House Sparrow (Passer domesticus)
The House Sparrow is easy to find year-round, even in the heat of summer. House Sparrows thrive in urban environments, where there are often very few resources available for birds, but they can also be found in a variety of suburban and agricultural landscapes. Where food is available, large flocks of House Sparrows are commonly seen congregating in hedgerows. House Sparrows will visit feeders, but they are just as likely to be found hopping around parks and searching picnic areas for crumbs.
House Sparrows are small, plump birds with strong, conical bills that can easily crack seeds. Adult male House Sparrows are mostly reddish brown with a light grayish underside and a prominent black “bib”; their heads are patterned with darker rusty brown and have a gray patch on top. Female and young House Sparrows are streaked brownish-gray overall and have a lighter stripe near their eyes.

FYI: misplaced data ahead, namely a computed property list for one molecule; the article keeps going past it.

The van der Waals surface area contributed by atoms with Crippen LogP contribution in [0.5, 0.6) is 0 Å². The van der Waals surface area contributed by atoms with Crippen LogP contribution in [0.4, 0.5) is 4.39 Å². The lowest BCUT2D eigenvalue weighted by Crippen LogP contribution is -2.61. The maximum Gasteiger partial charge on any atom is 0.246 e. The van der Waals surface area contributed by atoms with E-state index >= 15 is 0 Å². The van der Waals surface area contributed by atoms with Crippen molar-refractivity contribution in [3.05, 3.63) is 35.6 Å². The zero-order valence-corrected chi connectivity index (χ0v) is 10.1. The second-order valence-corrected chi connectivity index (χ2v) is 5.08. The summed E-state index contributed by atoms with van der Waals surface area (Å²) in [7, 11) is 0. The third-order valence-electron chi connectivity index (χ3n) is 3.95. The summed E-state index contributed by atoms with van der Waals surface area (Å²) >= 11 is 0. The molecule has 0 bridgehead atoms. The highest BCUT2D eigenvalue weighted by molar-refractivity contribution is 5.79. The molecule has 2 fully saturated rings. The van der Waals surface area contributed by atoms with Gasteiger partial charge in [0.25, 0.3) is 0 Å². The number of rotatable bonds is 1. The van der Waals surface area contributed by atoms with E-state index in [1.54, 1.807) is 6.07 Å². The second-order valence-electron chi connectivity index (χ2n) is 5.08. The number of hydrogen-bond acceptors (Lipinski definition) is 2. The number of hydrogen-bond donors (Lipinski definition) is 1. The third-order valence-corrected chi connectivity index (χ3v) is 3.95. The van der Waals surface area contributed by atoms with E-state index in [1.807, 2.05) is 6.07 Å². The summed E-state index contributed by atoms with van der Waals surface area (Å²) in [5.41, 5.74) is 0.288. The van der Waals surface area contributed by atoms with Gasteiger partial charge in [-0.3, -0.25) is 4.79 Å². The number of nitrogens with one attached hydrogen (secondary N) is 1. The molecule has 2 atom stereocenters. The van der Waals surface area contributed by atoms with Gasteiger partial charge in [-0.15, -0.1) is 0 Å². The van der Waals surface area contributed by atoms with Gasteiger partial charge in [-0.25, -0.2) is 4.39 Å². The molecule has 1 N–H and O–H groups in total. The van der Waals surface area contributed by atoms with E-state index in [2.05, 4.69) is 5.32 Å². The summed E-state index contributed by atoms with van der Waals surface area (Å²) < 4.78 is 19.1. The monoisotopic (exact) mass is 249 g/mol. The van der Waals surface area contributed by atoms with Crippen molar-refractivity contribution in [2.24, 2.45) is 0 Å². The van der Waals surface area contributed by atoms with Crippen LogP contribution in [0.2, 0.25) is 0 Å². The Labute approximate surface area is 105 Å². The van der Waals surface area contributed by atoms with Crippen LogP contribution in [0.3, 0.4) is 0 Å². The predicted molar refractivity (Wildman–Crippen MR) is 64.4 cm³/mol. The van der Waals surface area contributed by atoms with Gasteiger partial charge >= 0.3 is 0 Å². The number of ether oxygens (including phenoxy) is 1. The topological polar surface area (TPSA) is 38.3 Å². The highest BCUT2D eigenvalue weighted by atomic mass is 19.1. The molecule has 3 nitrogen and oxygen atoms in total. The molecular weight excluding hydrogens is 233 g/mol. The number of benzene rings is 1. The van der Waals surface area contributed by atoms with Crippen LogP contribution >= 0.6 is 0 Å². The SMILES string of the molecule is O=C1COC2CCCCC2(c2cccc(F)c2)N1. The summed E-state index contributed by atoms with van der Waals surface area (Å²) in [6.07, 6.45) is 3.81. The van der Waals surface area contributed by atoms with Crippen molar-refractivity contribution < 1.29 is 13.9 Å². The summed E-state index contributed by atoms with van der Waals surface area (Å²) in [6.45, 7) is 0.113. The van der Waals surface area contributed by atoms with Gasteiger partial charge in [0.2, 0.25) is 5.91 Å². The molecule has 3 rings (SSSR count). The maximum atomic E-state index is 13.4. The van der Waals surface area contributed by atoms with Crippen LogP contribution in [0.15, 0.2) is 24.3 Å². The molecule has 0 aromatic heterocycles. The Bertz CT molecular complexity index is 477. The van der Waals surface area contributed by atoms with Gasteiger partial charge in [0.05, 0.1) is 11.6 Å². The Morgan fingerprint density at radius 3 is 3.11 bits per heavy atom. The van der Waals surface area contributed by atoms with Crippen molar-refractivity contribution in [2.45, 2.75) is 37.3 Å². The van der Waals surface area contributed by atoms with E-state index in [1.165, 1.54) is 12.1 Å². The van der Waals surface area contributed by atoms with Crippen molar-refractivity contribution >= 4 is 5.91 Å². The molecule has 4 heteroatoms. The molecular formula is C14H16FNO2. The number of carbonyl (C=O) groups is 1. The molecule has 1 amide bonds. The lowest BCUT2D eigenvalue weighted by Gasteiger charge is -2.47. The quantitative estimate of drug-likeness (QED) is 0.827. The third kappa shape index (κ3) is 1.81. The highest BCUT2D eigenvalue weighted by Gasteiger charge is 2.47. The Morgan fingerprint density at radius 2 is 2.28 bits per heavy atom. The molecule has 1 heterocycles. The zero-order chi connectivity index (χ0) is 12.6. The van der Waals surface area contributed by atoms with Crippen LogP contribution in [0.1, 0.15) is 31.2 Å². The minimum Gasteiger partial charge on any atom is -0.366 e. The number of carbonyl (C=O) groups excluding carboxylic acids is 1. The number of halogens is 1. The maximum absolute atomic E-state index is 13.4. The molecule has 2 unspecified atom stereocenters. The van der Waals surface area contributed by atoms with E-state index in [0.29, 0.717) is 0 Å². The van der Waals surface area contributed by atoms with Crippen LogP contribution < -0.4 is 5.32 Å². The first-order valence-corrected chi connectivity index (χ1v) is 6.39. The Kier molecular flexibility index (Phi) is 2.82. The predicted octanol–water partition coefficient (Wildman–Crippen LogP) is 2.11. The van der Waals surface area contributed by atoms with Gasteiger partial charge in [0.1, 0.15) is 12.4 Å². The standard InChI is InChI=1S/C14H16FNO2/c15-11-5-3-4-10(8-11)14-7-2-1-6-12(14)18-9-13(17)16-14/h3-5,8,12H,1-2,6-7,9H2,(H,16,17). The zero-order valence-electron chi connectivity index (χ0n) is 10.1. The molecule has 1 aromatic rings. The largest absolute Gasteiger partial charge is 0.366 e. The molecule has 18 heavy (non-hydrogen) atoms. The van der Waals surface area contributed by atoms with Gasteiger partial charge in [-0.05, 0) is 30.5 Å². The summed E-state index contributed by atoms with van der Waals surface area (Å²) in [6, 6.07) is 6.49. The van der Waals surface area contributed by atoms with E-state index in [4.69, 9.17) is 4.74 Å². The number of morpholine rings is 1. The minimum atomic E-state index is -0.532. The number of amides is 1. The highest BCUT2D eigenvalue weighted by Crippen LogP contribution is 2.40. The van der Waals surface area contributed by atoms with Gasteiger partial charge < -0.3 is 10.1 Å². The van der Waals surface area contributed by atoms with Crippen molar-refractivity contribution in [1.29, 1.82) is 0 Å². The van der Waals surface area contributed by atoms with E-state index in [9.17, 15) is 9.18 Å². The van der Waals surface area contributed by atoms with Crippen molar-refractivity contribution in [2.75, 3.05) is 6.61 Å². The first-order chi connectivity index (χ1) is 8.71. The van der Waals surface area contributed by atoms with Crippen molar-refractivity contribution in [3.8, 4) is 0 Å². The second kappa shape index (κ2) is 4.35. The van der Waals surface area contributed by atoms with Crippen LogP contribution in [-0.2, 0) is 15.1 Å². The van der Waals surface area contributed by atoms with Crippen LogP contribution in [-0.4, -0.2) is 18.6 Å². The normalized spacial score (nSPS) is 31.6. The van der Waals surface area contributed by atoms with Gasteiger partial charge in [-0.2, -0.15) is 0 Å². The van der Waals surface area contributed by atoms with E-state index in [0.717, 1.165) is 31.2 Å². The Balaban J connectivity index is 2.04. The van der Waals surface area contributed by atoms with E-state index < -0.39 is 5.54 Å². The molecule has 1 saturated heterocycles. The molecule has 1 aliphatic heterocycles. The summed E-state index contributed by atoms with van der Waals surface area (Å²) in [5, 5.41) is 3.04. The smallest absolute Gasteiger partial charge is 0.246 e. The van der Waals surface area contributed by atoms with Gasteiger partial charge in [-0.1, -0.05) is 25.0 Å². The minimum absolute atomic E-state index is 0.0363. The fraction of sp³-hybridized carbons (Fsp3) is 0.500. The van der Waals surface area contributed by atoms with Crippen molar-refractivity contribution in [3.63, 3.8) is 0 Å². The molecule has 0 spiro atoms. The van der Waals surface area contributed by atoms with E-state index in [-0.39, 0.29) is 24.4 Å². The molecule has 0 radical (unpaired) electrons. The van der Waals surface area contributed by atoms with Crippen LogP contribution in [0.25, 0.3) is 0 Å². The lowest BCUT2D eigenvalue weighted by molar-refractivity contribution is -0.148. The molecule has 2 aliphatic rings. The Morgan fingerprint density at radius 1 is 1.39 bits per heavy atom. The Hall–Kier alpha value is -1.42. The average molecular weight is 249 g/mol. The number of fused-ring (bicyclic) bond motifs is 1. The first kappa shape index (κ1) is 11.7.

Despite sharing a common name with many other well-known species of North American birds, the House Sparrow is in a different family from other “sparrows” of North America. It is originally native to Eurasia and northern Africa, though it has spread alongside human development and is now established in urban areas almost worldwide.
By Aidan Healey, Conservation Technician, Houston Audubon
Photos by Greg Lavaty
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